linux/Documentation/filesystems/netfs_library.rst
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   1.. SPDX-License-Identifier: GPL-2.0
   2
   3=================================
   4Network Filesystem Helper Library
   5=================================
   6
   7.. Contents:
   8
   9 - Overview.
  10 - Buffered read helpers.
  11   - Read helper functions.
  12   - Read helper structures.
  13   - Read helper operations.
  14   - Read helper procedure.
  15   - Read helper cache API.
  16
  17
  18Overview
  19========
  20
  21The network filesystem helper library is a set of functions designed to aid a
  22network filesystem in implementing VM/VFS operations.  For the moment, that
  23just includes turning various VM buffered read operations into requests to read
  24from the server.  The helper library, however, can also interpose other
  25services, such as local caching or local data encryption.
  26
  27Note that the library module doesn't link against local caching directly, so
  28access must be provided by the netfs.
  29
  30
  31Buffered Read Helpers
  32=====================
  33
  34The library provides a set of read helpers that handle the ->readpage(),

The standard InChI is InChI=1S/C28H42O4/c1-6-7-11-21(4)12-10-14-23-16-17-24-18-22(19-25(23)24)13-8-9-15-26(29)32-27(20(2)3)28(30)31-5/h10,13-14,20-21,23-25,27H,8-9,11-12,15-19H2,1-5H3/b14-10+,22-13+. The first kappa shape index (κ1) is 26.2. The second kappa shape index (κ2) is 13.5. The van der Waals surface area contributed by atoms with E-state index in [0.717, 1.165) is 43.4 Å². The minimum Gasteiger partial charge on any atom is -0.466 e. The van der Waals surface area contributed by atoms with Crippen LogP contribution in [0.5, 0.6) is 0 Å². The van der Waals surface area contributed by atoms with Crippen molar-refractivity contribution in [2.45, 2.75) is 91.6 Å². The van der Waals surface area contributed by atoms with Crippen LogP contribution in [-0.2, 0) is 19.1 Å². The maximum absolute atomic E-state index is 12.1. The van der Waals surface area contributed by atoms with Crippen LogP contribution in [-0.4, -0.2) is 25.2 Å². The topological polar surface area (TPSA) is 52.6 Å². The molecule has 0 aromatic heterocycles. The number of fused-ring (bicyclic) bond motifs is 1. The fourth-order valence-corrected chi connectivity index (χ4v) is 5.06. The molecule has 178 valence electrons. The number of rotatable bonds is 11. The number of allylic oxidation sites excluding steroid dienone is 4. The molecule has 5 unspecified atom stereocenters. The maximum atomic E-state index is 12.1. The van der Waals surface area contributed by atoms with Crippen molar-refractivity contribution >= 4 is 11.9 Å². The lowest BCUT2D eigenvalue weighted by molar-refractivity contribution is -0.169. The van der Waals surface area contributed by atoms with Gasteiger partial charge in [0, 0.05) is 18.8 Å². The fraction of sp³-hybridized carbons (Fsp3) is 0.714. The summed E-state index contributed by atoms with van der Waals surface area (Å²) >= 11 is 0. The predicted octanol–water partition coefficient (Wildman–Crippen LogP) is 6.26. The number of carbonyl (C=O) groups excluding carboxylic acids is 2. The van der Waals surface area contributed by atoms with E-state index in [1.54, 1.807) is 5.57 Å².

35->readahead() and much of the ->write_begin() VM operations and translate them
  36into a common call framework.
  37
  38The following services are provided:
  39
  40 * Handle folios that span multiple pages.
  41
  42 * Insulate the netfs from VM interface changes.
  43
  44 * Allow the netfs to arbitrarily split reads up into pieces, even ones that
  45   don't match folio sizes or folio alignments and that may cross folios.
  46
  47 * Allow the netfs to expand a readahead request in both directions to meet its
  48   needs.
  49
  50 * Allow the netfs to partially fulfil a read, which will then be resubmitted.
  51
  52 * Handle local caching, allowing cached data and server-read data to be
  53   interleaved for a single request.
  54
  55 * Handle clearing of bufferage that aren't on the server.
  56
  57 * Handle retrying of reads that failed, switching reads from the cache to the
  58   server as necessary.
  59
  60 * In the future, this is a place that other services can be performed, such as
  61   local encryption of data to be stored remotely or in the cache.
  62
  63From the network filesystem, the helpers require a table of operations.  This